Tracing The Tree of Life

Just like us, trees display distinct traits which change as they grow and mature. These traits are usually distinguishable depending on which stage of life a tree is experiencing: juvenile, adolescent, young adult, adult or senescent. While all trees experience these phases, the length of each phase can last for hundreds of years depending on their species, location and the type and amount of care they receive.

Just like us, trees display distinct traits which change as they grow and mature. These traits are usually distinguishable depending on which stage of life a tree is experiencing: juvenile, adolescent, young adult, adult or senescent. While all trees experience these phases, the length of each phase can last for hundreds of years depending on their species, location and the type and amount of care they receive.

The Juvenile Tree - The juvenile phase starts at seed germination and generally extends until the tree is three years old. As a juvenile, the tree develops defense mechanisms which help it overcome adverse environmental factors.

For example, locust and many citrus trees develop thorns to ward off predatory animals who could damage their tender bark. Juvenile trees also root easily from branches; this trait aids them in repropagating themselves if they are damaged during this phase.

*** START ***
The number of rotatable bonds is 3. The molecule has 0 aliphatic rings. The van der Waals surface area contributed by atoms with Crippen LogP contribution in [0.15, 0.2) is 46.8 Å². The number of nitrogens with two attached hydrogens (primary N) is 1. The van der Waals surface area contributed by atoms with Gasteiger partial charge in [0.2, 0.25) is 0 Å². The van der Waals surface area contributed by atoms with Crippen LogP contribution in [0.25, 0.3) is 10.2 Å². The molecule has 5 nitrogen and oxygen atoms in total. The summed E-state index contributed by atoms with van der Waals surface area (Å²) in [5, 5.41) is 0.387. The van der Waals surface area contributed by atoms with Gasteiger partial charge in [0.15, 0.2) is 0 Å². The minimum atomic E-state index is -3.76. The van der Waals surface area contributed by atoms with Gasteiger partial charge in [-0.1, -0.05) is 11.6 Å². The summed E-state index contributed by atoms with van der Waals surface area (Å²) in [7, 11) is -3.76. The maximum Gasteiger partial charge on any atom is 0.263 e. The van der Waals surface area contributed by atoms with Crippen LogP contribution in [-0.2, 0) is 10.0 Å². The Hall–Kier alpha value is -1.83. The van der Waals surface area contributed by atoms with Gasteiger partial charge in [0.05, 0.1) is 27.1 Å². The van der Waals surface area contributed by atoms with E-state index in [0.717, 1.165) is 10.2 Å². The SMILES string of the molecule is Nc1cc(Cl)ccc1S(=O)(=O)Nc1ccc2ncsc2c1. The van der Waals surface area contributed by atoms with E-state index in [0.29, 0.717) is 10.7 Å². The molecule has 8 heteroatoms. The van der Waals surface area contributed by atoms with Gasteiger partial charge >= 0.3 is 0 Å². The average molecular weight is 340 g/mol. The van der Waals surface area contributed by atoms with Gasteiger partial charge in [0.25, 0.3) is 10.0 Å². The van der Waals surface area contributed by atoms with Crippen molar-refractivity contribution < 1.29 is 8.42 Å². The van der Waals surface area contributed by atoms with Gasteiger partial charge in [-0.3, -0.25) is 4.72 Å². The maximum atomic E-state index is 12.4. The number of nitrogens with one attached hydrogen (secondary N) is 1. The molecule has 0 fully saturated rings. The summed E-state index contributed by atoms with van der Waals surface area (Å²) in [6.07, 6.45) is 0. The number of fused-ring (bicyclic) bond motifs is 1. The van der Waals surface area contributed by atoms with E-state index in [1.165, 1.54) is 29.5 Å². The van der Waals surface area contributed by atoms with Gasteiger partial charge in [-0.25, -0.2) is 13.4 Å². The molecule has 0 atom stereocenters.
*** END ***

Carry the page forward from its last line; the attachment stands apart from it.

Another remarkable characteristic of juvenile trees is their leaf size. You may notice that most juvenile trees have large, deep green leaves. Large leaves help these youngsters capture sunlight which they then convert into food and energy for growth.

The Adolescent Tree - Most trees become an adolescent at age four and do not grow out of this phase until they are approximately fifteen years old. During this phase, top, trunk and root growth occur very rapidly so that the tree develops a structure that is strong and capable of withstanding many of the challenges it will face later in life. Pruning of weak and poorly developing branches during this phase will help the tree establish proper branch architecture.

The Young Adult Tree - From age fifteen to eighteen, the tree enters this transitional stage where rapid growth levels off and most of its energy is focused on the production of flowers and fruit. Also, as the tree's branches and leaves grow to capture maximum sunlight, the crown takes on a distinctive appearance, which provides the tree with its own character and charm.

The Adult Tree - It is not until the tree is twenty to twenty-five years old, that it begins to achieve its full glory. The tree canopy reaches its maximum size and the tree is a very valuable attribute to the landscape. Not only does the adult tree provide us with shade, oxygen, privacy and beauty; it may also serve as the perfect spot for a tree house, a swing or a place where we can take the time to nap, read a book or write a letter. While the adult tree is strong and robust, it experiences much slower growth with greater vulnerability to adverse environmental factors such as insects and disease. However, as long as the adult tree continues to receive proper care, it will continue to live healthy for many years.